If you are not sure whether your RC also opens properly, then simply test it with the cell phone camera, which can see infrared light.

Figure 11: IR proof

Figure 11: IR proof

The software

For flashing and the programming of the ESP32:

Thonny or


SaleaeLogic analyzer software (64 bit) For Windows 8, 10, 11

Used firmware for an ESP32:

Micropython firmware

 V1.19.1 (2022-06-18).

Used firmware for an ESP8266:

V1.19.1 (2022-06-18).

The micropython programs for the project: Main program

IR Micropython package By Peter Hinch and

What we need from it stripped down version

Micropython - Language - Modules and Programs

To install Thonny you will find one here Detailed instructions (English version). There is also a description of how that Micropython firmware (As of 05.02.2022) on the ESP chip burned becomes.

Micropython is an interpreter language. The main difference to the Arduino IDE, where you always flash entire programs, is that you only have to flash the Micropython firmware once on the ESP32 so that the controller understands micropython instructions. You can use Thonny, µpycraft or ESPTOOL.PY. I have the process for Thonny here described.

As soon as the firmware has flashed, you can easily talk to your controller in a dialogue, test individual commands and see the answer immediately without having to compile and transmit an entire program beforehand. That is exactly what bothers me on the Arduino IDE. You simply save an enormous time if you can check simple tests of the syntax and hardware to trying out and refining functions and entire program parts via the command line before knitting a program from it. For this purpose, I always like to create small test programs. As a kind of macro, they summarize recurring commands. Whole applications then develop from such program fragments.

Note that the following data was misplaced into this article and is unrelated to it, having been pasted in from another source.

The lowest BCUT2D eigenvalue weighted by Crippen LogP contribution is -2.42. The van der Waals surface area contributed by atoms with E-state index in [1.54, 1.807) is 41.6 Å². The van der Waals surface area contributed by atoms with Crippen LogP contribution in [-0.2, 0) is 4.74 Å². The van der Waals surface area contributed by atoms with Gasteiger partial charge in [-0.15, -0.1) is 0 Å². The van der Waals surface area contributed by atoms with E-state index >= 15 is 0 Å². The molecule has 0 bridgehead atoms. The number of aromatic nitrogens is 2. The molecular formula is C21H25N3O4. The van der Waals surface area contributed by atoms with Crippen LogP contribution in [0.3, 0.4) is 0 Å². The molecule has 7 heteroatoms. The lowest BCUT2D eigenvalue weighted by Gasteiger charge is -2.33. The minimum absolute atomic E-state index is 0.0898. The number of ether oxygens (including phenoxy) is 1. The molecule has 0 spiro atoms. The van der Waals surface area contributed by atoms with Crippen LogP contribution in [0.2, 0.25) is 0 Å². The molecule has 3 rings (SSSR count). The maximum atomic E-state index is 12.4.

If the program is to start autonomously by switching on the controller, copy the program text into a newly created blank tile. Save this file under in WorkSpace and upload it to the ESP chip. The program starts automatically the next time the reset or switching on.

Test programs

Programs from the current editor window in the Thonny-IDE are started manually via the F5 button. This can be done faster than the mouse click on the start button, or via the menu run. Only the modules used in the program must be in the flash of the ESP32.

In between, Arduino id again?

Should you later use the controller together with the Arduino IDE, just flash the program in the usual way. However, the ESP32/ESP8266 then forgot that it has ever spoken Micropython. Conversely, any espressif chip that contains a compiled program from the Arduino IDE or AT-Firmware or Lua or ... can be easily provided with the micropython firmware. The process is always like here described.